Sunday, November 18, 2012

Direct Memory Access

We're currently profiling a Java application that features Lucene. There's some debate as to what is going on. Is our app performing badly because it is IO-bound? This would make sense as we are writing a lot of indexes to disk. So, why is the CPU usage so high?

Would a lot of IO trash the CPU? Kernel writer, Robert Love, suggests not:

"Given that the processors can be orders of magnitude faster than the hardware they talk to, it is not ideal for the kernel to issue a request and wait for a response from the significantly slower hardware. Instead, because the hardware is comparatively slow to respond, the kernel must be free to go and handle other work, dealing with the hardware only after that hardware has actually completed its work." [1]

In most (non-embedded) architectures, it appears that the CPU has very little to do with the heavy-lifting of data. What goes on is this (with a lot explanation stolen from Ulrich Drepper's What Every Programmer Should Know About Memory [2]):

The standardized chipset looks like this:

Let's define some terms:

  • "All CPUs (two in the previous example, but there can be more) are connected via a common bus (the Front Side Bus, FSB) to the Northbridge. 
  • "The Northbridge contains, among other things, the memory controller.
  • "The Southbridge often referred to as the I/O bridge, handles communication with devices through a variety of different buses".

The consequences are:

  • "All data communication from one CPU to another must travel over the same bus used to communicate with the Northbridge.
  • "All communication with RAM must pass through the Northbridge. 
  • "Communication between a CPU and a device attached to the Southbridge is routed through the Northbridge."

This is where direct memory access (DMA) comes in: 

"DMA allows devices, with the help of the Northbridge, to store and receive data in RAM directly without the intervention of the CPU (and its inherent performance cost)." [2]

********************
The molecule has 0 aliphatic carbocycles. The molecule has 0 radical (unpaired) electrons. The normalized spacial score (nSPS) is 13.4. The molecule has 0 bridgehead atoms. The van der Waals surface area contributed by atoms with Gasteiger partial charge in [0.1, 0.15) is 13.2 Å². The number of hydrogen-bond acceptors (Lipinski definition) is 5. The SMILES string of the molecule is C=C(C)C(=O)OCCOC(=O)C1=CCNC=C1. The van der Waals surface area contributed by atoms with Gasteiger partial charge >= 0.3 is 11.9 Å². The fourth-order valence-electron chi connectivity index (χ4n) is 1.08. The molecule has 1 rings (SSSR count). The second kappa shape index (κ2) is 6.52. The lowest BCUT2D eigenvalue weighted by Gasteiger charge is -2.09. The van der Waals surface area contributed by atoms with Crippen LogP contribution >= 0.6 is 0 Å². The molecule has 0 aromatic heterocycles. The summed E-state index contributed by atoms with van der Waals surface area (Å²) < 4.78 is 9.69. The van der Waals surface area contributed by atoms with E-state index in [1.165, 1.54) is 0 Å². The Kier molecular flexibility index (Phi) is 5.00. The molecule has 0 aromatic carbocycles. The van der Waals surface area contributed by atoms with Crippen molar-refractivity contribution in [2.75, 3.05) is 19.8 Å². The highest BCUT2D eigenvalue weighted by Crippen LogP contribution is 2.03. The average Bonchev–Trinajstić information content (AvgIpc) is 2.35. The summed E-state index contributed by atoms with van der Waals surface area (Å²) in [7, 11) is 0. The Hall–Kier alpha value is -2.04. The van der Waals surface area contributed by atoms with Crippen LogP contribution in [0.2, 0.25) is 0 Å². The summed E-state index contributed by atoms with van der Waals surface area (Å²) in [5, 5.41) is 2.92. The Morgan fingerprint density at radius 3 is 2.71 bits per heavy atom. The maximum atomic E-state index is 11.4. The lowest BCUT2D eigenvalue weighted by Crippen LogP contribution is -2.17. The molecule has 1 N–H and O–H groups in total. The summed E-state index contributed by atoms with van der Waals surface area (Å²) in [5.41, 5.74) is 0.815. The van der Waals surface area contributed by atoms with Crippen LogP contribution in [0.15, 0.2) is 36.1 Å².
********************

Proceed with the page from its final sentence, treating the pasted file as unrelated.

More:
So, all our IO seems unlikely to be the cause of our CPU problems (caveat: we need to do more testing).

Out of interest, I was reading up on DMA and stumbled on this from the classic Operating Systems [3]:

  1. "The CPU programs the DMA controller by setting its registers so it knows what to transfer where. It also issues a command to the disk controller telling it to read date from the disk into its internal buffer and verify the checksum. When valid data are in the disk controller's buffer, DMA can begin."
  2. "The DMA controller initiates the transfer by issuing a read request over the bus to the disk controller."
  3. "The disk controller fetches the next word from its internal buffer... The write to memory is another standard bus cycle."
  4. "When the write is complete, the disk controller sends an acknowledgement to the [DMA controller], also over the bus. The DMA controller then increments the memory address to use and decrements the byte count."

"If the byte count is still greater than 0, steps 2 through 4 are repeated until the count reaches 0. At this point the controller causes an interrupt. When the operating system starts up, it does not have to copy the block to memory; it is already there".

[1] Linux Kernel Development - Rob Love
[2] What Every Programmer Should Know About Memory - Ulrich Drepper.
[3] Operating Systems - Tanenbaum & Woodhull

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